BRCA2 along with BRCA1 are well-known tumor suppressors and thus typically deleted or functionally deficient in tumors. PARP1 inhibitors (PARPi) have been developed against BRCA1/2-deficient tumors and are quite effective. With deficient HR-mediated DSB repair due to the missing BRCA1/2, PARP inhibition increases single-strand breaks and traps PARP on DNA, leading to blocked replication and eventually apoptosis (Lord and Ashworth, 2017). Unfortunately, tumors have acquired resistance to PARPi partially due to the restoration of HR (Lord and Ashworth, 2017) and/or rescue of replication fork stability (Chaudhuri et al., 2016; Michl et al., 2016). In this regard, targeting of POLθ, which is involved in microhomology-mediated end joining (Mateos-Gomez et al., 2015), RAD52, which becomes an important HR factor in these cells (Feng et al., 2011; Lok et al., 2013), and FANCD2, that is overexpressed to overcome RS (Michl et al., 2016), are all viable strategies for treating PARPi-resistant BRCA1/2-deficient tumors. In addition, inhibition of nucleases in fork degradation such as MUS81 and SLX4 also promotes apoptosis in BRCA2-deficient tumors (Minocherhomji et al., 2015; Lai et al., 2017) and may enhance patient survivability.

The emerging role of CST in maintaining genome stability suggests that CST could be a good therapeutic target. STN1 suppression has been shown to enhance the cytotoxic effect of several chemotherapeutic agents (Lee et al., 2016). Loss of SHLD1/SHLD2 which interacts with CST and counteracts DSB end resection is shown to confer hypersensitivity to the DNA-crosslinking agent cisplatin (Dev et al., 2018). In a human melanoma cell model, downregulation of CTC1 enhances the radiosensitivity by inducing DNA damage and promoting telomere shortening, thus making it an attractive target for the treatment of human melanoma (Luo et al., 2014). CST also plays a role in telomere maintenance in ALT cells (Huang et al., 2017), therefore suppressing CST may be a potential therapeutic approach for inhibiting the growth of ALT-positive cancer cells. Despite its important function in telomere maintenance and non-telomeric function in genome stability, no chemotherapeutics drugs have been developed to target the CST complex yet. This may be in part due to the difficulty in solving the structure of CTC1, although STN1-TEN1 structure was solved several years ago (Bryan et al., 2013). The recent availability of the cryo-EM structure of the whole CST complex is expected to facilitate this process (Lim et al., 2020).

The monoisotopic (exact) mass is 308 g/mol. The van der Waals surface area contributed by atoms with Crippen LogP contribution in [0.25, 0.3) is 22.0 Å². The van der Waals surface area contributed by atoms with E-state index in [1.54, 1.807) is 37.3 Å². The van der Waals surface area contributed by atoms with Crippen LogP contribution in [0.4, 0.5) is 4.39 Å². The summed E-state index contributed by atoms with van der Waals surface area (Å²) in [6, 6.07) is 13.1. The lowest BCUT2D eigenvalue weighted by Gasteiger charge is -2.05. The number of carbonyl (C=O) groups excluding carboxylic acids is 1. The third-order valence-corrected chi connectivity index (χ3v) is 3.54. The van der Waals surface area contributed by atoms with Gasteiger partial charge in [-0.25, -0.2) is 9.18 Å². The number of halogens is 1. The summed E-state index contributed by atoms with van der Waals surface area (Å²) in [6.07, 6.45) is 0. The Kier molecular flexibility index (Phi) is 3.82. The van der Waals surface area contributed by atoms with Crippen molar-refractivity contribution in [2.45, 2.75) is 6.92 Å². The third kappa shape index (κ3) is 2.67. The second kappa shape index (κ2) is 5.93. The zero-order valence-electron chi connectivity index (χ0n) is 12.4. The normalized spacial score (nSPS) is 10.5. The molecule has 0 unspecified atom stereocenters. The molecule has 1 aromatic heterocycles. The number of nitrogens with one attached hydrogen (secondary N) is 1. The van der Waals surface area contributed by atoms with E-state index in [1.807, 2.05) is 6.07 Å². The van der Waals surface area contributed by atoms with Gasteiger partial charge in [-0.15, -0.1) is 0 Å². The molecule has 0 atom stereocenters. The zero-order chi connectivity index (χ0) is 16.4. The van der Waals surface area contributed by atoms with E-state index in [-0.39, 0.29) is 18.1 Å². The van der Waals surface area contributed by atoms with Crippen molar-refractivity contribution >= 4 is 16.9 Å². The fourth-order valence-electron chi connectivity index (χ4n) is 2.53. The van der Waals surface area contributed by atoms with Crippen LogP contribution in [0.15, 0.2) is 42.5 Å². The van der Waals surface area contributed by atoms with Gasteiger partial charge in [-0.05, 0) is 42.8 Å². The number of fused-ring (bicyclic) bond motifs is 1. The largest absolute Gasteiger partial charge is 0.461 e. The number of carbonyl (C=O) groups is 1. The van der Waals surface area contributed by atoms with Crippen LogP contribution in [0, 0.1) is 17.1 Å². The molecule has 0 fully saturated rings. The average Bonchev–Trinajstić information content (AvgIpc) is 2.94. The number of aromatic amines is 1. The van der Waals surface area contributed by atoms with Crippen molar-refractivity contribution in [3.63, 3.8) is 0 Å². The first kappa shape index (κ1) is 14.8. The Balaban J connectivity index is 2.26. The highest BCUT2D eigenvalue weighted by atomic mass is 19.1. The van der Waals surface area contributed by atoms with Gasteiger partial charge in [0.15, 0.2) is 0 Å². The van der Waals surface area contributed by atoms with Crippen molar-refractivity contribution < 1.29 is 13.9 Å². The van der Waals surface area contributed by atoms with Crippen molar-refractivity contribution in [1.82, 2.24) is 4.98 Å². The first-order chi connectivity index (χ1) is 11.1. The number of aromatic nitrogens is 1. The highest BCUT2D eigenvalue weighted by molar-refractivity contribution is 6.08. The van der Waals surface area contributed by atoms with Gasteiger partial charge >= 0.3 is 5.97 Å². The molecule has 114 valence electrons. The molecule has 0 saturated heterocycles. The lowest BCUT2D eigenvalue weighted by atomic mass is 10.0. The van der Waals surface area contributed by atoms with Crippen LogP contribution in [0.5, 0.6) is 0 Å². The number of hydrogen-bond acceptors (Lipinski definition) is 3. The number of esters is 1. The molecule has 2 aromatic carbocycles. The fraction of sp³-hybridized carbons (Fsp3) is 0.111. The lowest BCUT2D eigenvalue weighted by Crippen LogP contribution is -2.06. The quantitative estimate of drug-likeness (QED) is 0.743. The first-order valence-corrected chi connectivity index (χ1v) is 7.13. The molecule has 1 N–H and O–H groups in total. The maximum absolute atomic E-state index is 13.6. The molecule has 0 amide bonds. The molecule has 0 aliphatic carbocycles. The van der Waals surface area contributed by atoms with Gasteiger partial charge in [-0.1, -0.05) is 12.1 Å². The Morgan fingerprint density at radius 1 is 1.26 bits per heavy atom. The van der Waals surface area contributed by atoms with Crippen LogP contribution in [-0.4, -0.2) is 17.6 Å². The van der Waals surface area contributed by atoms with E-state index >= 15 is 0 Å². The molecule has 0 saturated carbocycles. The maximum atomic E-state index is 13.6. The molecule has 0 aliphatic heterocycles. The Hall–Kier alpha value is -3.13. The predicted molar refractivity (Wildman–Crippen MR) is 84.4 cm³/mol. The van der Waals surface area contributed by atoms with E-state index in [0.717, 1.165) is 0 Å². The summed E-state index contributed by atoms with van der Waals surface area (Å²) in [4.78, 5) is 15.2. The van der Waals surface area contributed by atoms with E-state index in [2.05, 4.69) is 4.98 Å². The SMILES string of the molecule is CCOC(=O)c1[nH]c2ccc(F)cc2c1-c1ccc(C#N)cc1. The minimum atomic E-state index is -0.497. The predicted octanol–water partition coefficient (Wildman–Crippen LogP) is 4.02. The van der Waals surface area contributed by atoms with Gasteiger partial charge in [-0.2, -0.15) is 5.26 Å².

Conclusion

OB-fold proteins, covered above, are some of the major players in maintaining genome stability. While significant progress has been made, especially with RPA and BRCA2, others such as CST require more in-depth studies to understand not only their functions but also interactions with other protein complexes and broader cellular physiological interplay between mitosis, replication, repair, apoptosis, and their regulations in both normal tissues and tumors. This need for better understanding especially in the context of current combinatorial cancer therapy is highlighted by the fact that BRCA2-deficient tumors under dual PARP inhibition and MUS81 depletion have improved viability compared to either alone (Rondinelli et al., 2017). Future studies that enhance our understanding of interaction between these proteins will produce novel therapeutic modalities in combination with current agents for the treatment of cancers.

Author Contributions

All authors drafted the manuscript, contributed to manuscript revision, and approved the submitted version.

Funding

Research in Chai Lab was supported by NIH R01GM112864 and R01CA234266 to WC.

Conflict of Interest

The authors declare that the research was conducted in the absence of any commercial or financial relationships that could be construed as a potential conflict of interest.

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Keywords: OB-fold protein, single strand DNA-binding protein, replication fork, replication stress, BRCA2, CST, RPA, genome stability

Citation: Nguyen D-D, Kim EY, Sang PB and Chai W (2020) Roles of OB-Fold Proteins in Replication Stress. Front. Cell Dev. Biol. 8:574466. doi: 10.3389/fcell.2020.574466

Received: 19 June 2020; Accepted: 25 August 2020;
Published: 11 September 2020.

Edited by:

Richard McCulloch, University of Glasgow, United Kingdom

Reviewed by:

Christine O. Didier, INSERM U1037 Centre de Recherches en Cancérologie de Toulouse, France
Pei-Yun Jenny Wu, UMR 6290 Institut de Génétique et Développement de Rennes (IGDR), France

Copyright © 2020 Nguyen, Kim, Sang and Chai. This is an open-access article distributed under the terms of the Creative Commons Attribution License (CC BY). The use, distribution or reproduction in other forums is permitted, provided the original author(s) and the copyright owner(s) are credited and that the original publication in this journal is cited, in accordance with accepted academic practice. No use, distribution or reproduction is permitted which does not comply with these terms.

*Correspondence: Weihang Chai, vchai@luc.edu

These authors have contributed equally to this work